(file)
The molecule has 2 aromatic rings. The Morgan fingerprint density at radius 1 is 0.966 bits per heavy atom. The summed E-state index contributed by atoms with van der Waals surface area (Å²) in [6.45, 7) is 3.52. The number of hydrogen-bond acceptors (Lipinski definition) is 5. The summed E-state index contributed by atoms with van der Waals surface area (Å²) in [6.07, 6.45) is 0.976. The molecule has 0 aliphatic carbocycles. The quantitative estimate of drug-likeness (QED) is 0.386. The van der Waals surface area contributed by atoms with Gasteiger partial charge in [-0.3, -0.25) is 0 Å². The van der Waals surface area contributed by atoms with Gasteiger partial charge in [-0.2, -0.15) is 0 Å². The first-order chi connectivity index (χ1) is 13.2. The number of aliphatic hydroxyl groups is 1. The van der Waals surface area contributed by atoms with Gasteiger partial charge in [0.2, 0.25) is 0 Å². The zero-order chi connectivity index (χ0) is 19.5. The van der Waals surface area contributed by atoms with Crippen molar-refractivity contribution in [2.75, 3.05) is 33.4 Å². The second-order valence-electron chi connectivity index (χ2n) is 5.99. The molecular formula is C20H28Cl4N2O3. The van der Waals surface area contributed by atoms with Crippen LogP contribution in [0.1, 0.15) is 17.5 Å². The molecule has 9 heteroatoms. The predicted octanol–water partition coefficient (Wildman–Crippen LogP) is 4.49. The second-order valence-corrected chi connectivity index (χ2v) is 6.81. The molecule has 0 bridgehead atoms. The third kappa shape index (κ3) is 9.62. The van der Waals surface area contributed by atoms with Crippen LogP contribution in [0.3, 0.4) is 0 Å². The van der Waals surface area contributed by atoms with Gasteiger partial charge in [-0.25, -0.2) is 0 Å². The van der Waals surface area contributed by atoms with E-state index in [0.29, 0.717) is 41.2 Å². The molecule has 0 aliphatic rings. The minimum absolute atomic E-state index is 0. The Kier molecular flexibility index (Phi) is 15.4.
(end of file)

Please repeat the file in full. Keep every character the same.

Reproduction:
The molecule has 2 aromatic rings. The Morgan fingerprint density at radius 1 is 0.966 bits per heavy atom. The summed E-state index contributed by atoms with van der Waals surface area (Å²) in [6.45, 7) is 3.52. The number of hydrogen-bond acceptors (Lipinski definition) is 5. The summed E-state index contributed by atoms with van der Waals surface area (Å²) in [6.07, 6.45) is 0.976. The molecule has 0 aliphatic carbocycles. The quantitative estimate of drug-likeness (QED) is 0.386. The van der Waals surface area contributed by atoms with Gasteiger partial charge in [-0.3, -0.25) is 0 Å². The van der Waals surface area contributed by atoms with Gasteiger partial charge in [-0.2, -0.15) is 0 Å². The first-order chi connectivity index (χ1) is 13.2. The number of aliphatic hydroxyl groups is 1. The van der Waals surface area contributed by atoms with Gasteiger partial charge in [0.2, 0.25) is 0 Å². The zero-order chi connectivity index (χ0) is 19.5. The van der Waals surface area contributed by atoms with Crippen molar-refractivity contribution in [2.75, 3.05) is 33.4 Å². The second-order valence-electron chi connectivity index (χ2n) is 5.99. The molecular formula is C20H28Cl4N2O3. The van der Waals surface area contributed by atoms with Crippen LogP contribution in [0.1, 0.15) is 17.5 Å². The molecule has 9 heteroatoms. The predicted octanol–water partition coefficient (Wildman–Crippen LogP) is 4.49. The second-order valence-corrected chi connectivity index (χ2v) is 6.81. The molecule has 0 bridgehead atoms. The third kappa shape index (κ3) is 9.62. The van der Waals surface area contributed by atoms with Crippen LogP contribution in [0.3, 0.4) is 0 Å². The van der Waals surface area contributed by atoms with Gasteiger partial charge in [-0.25, -0.2) is 0 Å². The van der Waals surface area contributed by atoms with E-state index in [0.29, 0.717) is 41.2 Å². The molecule has 0 aliphatic rings. The minimum absolute atomic E-state index is 0. The Kier molecular flexibility index (Phi) is 15.4.